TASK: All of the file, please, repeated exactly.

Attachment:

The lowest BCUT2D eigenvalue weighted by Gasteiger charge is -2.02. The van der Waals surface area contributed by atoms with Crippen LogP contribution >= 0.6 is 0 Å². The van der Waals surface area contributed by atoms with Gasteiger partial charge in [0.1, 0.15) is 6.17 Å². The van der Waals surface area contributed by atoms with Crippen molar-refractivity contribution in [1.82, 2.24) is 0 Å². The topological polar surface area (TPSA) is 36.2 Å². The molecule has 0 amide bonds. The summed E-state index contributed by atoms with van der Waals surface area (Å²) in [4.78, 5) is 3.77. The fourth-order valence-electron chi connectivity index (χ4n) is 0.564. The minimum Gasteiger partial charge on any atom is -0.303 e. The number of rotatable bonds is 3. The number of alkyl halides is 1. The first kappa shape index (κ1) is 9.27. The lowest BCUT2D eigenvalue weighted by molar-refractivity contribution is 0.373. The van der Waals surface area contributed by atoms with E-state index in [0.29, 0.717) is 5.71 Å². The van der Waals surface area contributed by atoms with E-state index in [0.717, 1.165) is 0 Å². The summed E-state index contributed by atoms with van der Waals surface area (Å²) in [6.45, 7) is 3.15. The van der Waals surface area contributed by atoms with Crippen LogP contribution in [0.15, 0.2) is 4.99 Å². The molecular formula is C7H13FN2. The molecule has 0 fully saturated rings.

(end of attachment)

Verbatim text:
The lowest BCUT2D eigenvalue weighted by Gasteiger charge is -2.02. The van der Waals surface area contributed by atoms with Crippen LogP contribution >= 0.6 is 0 Å². The van der Waals surface area contributed by atoms with Gasteiger partial charge in [0.1, 0.15) is 6.17 Å². The van der Waals surface area contributed by atoms with Crippen molar-refractivity contribution in [1.82, 2.24) is 0 Å². The topological polar surface area (TPSA) is 36.2 Å². The molecule has 0 amide bonds. The summed E-state index contributed by atoms with van der Waals surface area (Å²) in [4.78, 5) is 3.77. The fourth-order valence-electron chi connectivity index (χ4n) is 0.564. The minimum Gasteiger partial charge on any atom is -0.303 e. The number of rotatable bonds is 3. The number of alkyl halides is 1. The first kappa shape index (κ1) is 9.27. The lowest BCUT2D eigenvalue weighted by molar-refractivity contribution is 0.373. The van der Waals surface area contributed by atoms with E-state index in [0.29, 0.717) is 5.71 Å². The van der Waals surface area contributed by atoms with E-state index in [0.717, 1.165) is 0 Å². The summed E-state index contributed by atoms with van der Waals surface area (Å²) in [6.45, 7) is 3.15. The van der Waals surface area contributed by atoms with Crippen LogP contribution in [0.15, 0.2) is 4.99 Å². The molecular formula is C7H13FN2. The molecule has 0 fully saturated rings.